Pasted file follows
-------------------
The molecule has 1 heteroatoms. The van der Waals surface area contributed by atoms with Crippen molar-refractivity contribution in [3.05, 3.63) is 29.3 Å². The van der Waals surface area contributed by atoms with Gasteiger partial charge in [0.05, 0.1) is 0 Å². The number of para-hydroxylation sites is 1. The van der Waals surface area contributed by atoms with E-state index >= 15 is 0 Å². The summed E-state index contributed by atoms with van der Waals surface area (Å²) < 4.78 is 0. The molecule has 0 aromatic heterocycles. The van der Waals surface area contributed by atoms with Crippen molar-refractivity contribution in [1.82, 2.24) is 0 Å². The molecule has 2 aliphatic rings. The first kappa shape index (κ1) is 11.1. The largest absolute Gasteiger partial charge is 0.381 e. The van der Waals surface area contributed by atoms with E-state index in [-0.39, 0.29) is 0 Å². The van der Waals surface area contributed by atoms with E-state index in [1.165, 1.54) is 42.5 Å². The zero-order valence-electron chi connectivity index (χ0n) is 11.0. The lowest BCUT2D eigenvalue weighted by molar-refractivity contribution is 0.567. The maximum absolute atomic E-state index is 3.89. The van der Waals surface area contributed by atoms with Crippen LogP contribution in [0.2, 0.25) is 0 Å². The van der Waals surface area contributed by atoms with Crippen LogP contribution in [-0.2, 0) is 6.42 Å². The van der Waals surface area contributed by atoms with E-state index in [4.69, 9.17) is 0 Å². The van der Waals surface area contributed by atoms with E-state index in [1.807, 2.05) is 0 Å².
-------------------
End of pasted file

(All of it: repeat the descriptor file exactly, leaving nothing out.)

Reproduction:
The molecule has 1 heteroatoms. The van der Waals surface area contributed by atoms with Crippen molar-refractivity contribution in [3.05, 3.63) is 29.3 Å². The van der Waals surface area contributed by atoms with Gasteiger partial charge in [0.05, 0.1) is 0 Å². The number of para-hydroxylation sites is 1. The van der Waals surface area contributed by atoms with E-state index >= 15 is 0 Å². The summed E-state index contributed by atoms with van der Waals surface area (Å²) < 4.78 is 0. The molecule has 0 aromatic heterocycles. The van der Waals surface area contributed by atoms with Crippen molar-refractivity contribution in [1.82, 2.24) is 0 Å². The molecule has 2 aliphatic rings. The first kappa shape index (κ1) is 11.1. The largest absolute Gasteiger partial charge is 0.381 e. The van der Waals surface area contributed by atoms with E-state index in [-0.39, 0.29) is 0 Å². The van der Waals surface area contributed by atoms with E-state index in [1.165, 1.54) is 42.5 Å². The zero-order valence-electron chi connectivity index (χ0n) is 11.0. The lowest BCUT2D eigenvalue weighted by molar-refractivity contribution is 0.567. The maximum absolute atomic E-state index is 3.89. The van der Waals surface area contributed by atoms with Crippen LogP contribution in [0.2, 0.25) is 0 Å². The van der Waals surface area contributed by atoms with Crippen LogP contribution in [-0.2, 0) is 6.42 Å². The van der Waals surface area contributed by atoms with E-state index in [4.69, 9.17) is 0 Å². The van der Waals surface area contributed by atoms with E-state index in [1.807, 2.05) is 0 Å².